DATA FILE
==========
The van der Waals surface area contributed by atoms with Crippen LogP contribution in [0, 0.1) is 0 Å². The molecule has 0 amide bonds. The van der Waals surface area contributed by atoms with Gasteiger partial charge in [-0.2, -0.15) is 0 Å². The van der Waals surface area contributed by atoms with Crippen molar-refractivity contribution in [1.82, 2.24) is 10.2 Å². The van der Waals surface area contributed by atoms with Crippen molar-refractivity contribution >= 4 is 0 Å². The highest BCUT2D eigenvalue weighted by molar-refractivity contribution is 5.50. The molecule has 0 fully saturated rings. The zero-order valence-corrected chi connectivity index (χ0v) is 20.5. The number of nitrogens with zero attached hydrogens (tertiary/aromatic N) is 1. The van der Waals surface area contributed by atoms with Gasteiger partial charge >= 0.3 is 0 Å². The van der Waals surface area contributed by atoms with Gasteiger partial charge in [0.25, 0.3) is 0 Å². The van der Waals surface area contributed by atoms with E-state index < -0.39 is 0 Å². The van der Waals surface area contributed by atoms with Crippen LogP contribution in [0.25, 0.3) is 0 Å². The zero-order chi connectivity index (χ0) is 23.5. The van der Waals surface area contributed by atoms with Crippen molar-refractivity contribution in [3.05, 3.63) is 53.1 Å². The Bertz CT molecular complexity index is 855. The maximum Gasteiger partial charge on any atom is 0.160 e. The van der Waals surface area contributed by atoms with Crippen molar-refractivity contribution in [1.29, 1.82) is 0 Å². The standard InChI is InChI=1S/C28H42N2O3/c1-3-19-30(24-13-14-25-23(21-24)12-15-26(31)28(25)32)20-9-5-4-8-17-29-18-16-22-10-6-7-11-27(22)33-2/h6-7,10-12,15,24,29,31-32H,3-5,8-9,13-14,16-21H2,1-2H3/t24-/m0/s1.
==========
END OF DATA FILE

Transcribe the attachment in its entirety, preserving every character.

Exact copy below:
The van der Waals surface area contributed by atoms with Crippen LogP contribution in [0, 0.1) is 0 Å². The molecule has 0 amide bonds. The van der Waals surface area contributed by atoms with Gasteiger partial charge in [-0.2, -0.15) is 0 Å². The van der Waals surface area contributed by atoms with Crippen molar-refractivity contribution in [1.82, 2.24) is 10.2 Å². The van der Waals surface area contributed by atoms with Crippen molar-refractivity contribution >= 4 is 0 Å². The highest BCUT2D eigenvalue weighted by molar-refractivity contribution is 5.50. The molecule has 0 fully saturated rings. The zero-order valence-corrected chi connectivity index (χ0v) is 20.5. The number of nitrogens with zero attached hydrogens (tertiary/aromatic N) is 1. The van der Waals surface area contributed by atoms with Gasteiger partial charge >= 0.3 is 0 Å². The van der Waals surface area contributed by atoms with Gasteiger partial charge in [0.25, 0.3) is 0 Å². The van der Waals surface area contributed by atoms with E-state index < -0.39 is 0 Å². The van der Waals surface area contributed by atoms with Crippen LogP contribution in [0.25, 0.3) is 0 Å². The zero-order chi connectivity index (χ0) is 23.5. The van der Waals surface area contributed by atoms with Crippen molar-refractivity contribution in [3.05, 3.63) is 53.1 Å². The Bertz CT molecular complexity index is 855. The maximum Gasteiger partial charge on any atom is 0.160 e. The van der Waals surface area contributed by atoms with Crippen molar-refractivity contribution in [1.29, 1.82) is 0 Å². The standard InChI is InChI=1S/C28H42N2O3/c1-3-19-30(24-13-14-25-23(21-24)12-15-26(31)28(25)32)20-9-5-4-8-17-29-18-16-22-10-6-7-11-27(22)33-2/h6-7,10-12,15,24,29,31-32H,3-5,8-9,13-14,16-21H2,1-2H3/t24-/m0/s1.